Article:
Access Denied in Windows 7? – Download Free TOwnership (Take Ownership)

I love Windows 7, since it was built with more security in mind than previous Windows operating systems. No, I’m not saying that it’s perfect, but Windows 7 is a significant improvement.

I’m all for enhanced security but, I get plenty ticked off when I need access to a specific file, or folder, and I find out Windows 7 won’t allow it. It doesn’t even trust ME, and I have administrator privileges!

Here’s an example of operating system paranoia, when I requested access to MY local settings folder.


Now, wait a minute – that’s just wrong! I’m the one in control here – not some bloody computer operating system. Computers will do as I command; not the other way around.

I understand, up to a point, why Microsoft programmers decided that some users shouldn’t have access to certain files, or folders, in order to prevent unintentional, or intentional, file or folder modification. Microsoft’s habit of “hiding”system files, by default, is one example of this “safety first” thinking.

Frankly though, I don’t allow any files or folders, on any of my systems, to remain hidden, or inaccessible. I want to know what’s there, who put it there, and most importantly – what it does.

It’s easy enough to change the default setting in Windows Explorer so that system files are no longer hidden. And, I highly recommend that you do so; since malware is notorious for sitting in these files, and attacking/changing them.

Here’s what to do, so that you can at least see these files:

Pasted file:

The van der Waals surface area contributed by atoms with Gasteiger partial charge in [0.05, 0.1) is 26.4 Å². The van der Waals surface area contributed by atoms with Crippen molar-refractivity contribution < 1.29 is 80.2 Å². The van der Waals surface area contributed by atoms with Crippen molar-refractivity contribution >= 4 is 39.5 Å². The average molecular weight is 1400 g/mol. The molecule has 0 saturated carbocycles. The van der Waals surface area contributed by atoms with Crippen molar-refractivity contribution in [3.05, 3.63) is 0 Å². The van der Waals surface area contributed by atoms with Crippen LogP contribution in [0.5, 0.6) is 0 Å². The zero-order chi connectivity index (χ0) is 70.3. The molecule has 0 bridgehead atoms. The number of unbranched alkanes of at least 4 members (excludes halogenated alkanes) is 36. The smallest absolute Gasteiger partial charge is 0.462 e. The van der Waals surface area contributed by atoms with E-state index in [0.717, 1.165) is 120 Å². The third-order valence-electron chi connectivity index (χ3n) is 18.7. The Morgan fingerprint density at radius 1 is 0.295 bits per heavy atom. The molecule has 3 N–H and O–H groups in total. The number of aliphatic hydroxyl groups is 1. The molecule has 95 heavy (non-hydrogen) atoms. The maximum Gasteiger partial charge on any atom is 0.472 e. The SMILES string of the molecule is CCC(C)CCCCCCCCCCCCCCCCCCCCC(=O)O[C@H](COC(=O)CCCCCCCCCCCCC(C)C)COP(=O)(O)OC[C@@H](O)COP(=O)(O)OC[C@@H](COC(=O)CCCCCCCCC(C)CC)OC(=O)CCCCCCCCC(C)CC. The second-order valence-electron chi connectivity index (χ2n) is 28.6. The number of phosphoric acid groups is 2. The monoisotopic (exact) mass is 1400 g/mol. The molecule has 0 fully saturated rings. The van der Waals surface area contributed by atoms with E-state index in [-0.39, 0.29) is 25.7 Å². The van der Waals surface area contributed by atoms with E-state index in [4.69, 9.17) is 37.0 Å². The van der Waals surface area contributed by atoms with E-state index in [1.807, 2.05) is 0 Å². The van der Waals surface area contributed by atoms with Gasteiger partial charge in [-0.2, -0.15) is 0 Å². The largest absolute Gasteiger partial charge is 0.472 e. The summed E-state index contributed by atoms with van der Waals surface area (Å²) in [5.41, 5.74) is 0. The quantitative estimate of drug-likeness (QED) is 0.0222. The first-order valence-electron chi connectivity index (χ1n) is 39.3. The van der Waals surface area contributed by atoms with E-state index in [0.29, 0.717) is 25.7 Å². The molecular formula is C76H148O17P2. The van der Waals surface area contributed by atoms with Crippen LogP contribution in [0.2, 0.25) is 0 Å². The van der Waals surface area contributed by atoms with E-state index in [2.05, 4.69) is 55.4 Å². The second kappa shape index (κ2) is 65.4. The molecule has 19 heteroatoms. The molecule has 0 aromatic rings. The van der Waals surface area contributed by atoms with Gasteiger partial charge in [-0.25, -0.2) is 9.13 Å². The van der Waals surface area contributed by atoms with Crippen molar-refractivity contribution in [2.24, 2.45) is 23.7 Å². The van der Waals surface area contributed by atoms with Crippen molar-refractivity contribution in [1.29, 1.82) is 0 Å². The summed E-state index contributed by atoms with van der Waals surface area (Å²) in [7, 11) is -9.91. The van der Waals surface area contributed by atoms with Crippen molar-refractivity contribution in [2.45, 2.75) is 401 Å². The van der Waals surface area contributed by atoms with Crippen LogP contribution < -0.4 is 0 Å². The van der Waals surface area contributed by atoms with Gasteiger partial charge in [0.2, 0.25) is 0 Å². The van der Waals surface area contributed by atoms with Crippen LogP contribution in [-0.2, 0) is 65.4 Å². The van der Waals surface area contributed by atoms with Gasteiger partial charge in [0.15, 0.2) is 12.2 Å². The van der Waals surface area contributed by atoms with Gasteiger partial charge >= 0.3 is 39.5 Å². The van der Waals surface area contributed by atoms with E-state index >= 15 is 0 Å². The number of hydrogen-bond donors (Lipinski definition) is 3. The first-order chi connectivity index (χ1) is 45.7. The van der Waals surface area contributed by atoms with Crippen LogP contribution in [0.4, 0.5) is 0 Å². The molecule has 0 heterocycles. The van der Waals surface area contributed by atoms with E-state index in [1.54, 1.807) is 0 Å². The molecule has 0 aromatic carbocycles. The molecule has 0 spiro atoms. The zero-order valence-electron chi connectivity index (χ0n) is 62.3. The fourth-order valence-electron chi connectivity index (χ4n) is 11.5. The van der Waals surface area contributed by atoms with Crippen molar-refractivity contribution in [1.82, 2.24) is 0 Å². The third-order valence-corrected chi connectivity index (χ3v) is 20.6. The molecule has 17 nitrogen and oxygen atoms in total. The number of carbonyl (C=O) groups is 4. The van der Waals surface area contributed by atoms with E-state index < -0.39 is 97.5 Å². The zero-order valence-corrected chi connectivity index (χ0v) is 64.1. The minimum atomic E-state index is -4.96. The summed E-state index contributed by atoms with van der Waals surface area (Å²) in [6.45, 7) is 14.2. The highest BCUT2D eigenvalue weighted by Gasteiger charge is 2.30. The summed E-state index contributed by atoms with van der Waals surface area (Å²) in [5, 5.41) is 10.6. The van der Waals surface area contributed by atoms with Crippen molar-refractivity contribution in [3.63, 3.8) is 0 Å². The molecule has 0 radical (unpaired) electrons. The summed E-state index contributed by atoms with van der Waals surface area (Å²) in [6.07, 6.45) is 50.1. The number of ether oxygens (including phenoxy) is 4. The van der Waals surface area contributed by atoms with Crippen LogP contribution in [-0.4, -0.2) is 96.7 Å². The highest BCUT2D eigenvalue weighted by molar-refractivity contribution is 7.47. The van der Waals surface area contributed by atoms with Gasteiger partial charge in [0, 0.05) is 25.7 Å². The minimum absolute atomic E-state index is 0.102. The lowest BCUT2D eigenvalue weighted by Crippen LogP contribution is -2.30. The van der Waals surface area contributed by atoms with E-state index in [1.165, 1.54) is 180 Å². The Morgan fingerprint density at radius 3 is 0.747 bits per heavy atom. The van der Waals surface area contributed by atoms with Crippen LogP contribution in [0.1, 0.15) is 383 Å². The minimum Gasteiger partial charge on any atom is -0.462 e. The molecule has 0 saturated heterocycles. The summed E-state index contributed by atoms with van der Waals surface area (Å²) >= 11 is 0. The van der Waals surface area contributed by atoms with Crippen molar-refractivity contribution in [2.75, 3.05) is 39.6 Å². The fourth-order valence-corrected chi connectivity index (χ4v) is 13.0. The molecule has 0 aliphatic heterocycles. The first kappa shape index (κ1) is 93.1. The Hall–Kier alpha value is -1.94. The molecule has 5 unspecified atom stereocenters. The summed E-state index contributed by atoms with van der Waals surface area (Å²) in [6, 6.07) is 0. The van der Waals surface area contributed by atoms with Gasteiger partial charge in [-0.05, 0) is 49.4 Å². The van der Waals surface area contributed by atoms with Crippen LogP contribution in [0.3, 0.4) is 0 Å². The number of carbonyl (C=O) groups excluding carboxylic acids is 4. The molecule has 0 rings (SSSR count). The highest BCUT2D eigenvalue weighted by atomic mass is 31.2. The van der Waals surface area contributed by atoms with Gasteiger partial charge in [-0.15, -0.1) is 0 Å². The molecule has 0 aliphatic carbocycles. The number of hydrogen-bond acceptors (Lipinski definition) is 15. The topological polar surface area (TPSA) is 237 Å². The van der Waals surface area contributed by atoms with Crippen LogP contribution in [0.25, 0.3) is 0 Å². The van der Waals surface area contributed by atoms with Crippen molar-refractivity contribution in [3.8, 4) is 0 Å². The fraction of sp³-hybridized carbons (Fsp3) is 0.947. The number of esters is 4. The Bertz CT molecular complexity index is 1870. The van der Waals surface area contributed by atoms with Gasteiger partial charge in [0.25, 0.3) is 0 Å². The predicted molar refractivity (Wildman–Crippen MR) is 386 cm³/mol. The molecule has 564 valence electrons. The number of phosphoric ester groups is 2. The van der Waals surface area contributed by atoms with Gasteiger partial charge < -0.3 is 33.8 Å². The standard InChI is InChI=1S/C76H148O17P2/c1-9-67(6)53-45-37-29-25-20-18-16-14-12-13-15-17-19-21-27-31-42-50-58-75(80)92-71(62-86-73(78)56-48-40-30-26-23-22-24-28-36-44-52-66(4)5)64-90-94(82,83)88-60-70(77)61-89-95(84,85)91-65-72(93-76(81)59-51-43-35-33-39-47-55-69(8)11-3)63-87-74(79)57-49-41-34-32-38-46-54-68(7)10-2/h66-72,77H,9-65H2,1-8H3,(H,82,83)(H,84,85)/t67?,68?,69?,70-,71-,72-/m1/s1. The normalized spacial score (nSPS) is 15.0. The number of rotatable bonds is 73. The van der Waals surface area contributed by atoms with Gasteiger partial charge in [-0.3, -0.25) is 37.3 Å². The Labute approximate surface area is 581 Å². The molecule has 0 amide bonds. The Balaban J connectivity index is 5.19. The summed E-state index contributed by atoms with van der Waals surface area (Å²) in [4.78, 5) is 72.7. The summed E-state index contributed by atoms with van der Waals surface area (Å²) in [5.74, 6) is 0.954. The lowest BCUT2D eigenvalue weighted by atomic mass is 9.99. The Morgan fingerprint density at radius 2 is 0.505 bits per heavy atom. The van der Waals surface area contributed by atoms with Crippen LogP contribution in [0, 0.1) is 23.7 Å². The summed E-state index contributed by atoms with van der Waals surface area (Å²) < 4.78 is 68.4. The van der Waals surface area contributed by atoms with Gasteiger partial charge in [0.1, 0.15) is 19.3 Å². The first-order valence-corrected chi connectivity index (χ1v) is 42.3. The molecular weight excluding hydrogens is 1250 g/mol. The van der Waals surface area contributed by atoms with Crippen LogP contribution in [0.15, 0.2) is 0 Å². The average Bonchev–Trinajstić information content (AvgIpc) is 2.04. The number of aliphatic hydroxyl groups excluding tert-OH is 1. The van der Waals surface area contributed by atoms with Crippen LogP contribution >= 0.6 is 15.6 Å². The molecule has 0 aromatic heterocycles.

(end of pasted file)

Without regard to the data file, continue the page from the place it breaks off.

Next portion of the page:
On the Tools menu in Windows Explorer, click Folder Options.

Click the View tab.

Under Hidden files and folders, click Show hidden files and folders.

However, doing this will not change restricted access to certain of these files, and folders. Microsoft does provide a solution though – if you want to work through an 11 step process. I kid you not – 11 steps!

A much easier solution to this aggravation, comes in the form of a neat little free application – TOwnership.

Take Ownership is a Shell extension which adds a Windows Explorer context menu option – “Take Ownership” to all folders and files, which will allow you to take ownership of a file, or folder, thereby gaining access.

Following installation you will see the new “Take Ownership”, command in Windows Explorer context menu (right click menu), as the following screen capture shows.


When you take ownership of a file, or folder, you will see a screen similar to the following screen capture, as the application goes through its machinations.


Remember the “access denied” warning at the top of this article? After installing and launching TOwnership, it has been replaced with the following, which indicates I now have complete access to my local setting folder. So take that Windows 7!


This is a great free application that can save a user a ton of steps when taking ownership of a file, or folder, is necessary. I highly recommend it.

Download at: Softpedia

If you found this article useful, why not subscribe to this Blog via RSS, or email? It’s easy; just click on this link and you’ll never miss another Tech Thoughts article.


Filed under Don't Get Scammed, Don't Get Hacked, downloads, Freeware, Geek Software and Tools, Software, System Utilities, Utilities, Windows 7, Windows Tips and Tools, Windows Vista

28 responses to “Access Denied in Windows 7? – Download Free TOwnership (Take Ownership)

  1. abhijit

    Just WOW, Thanks bill .
    I have been looking around to gain access to similar folders, now i will.

  2. Liam O' Moulain

    Another one that’s over my head Bill – at least for now. But, the more you teach, the more I learn, and I really thank you for that.

    Please keep on teaching – I’m really starting to get into this.


  3. Bob Slyker

    Hey Bill,

    Like you I have been bugged by the nanny attitude of W7. Great little app! Thx!



  4. Dave B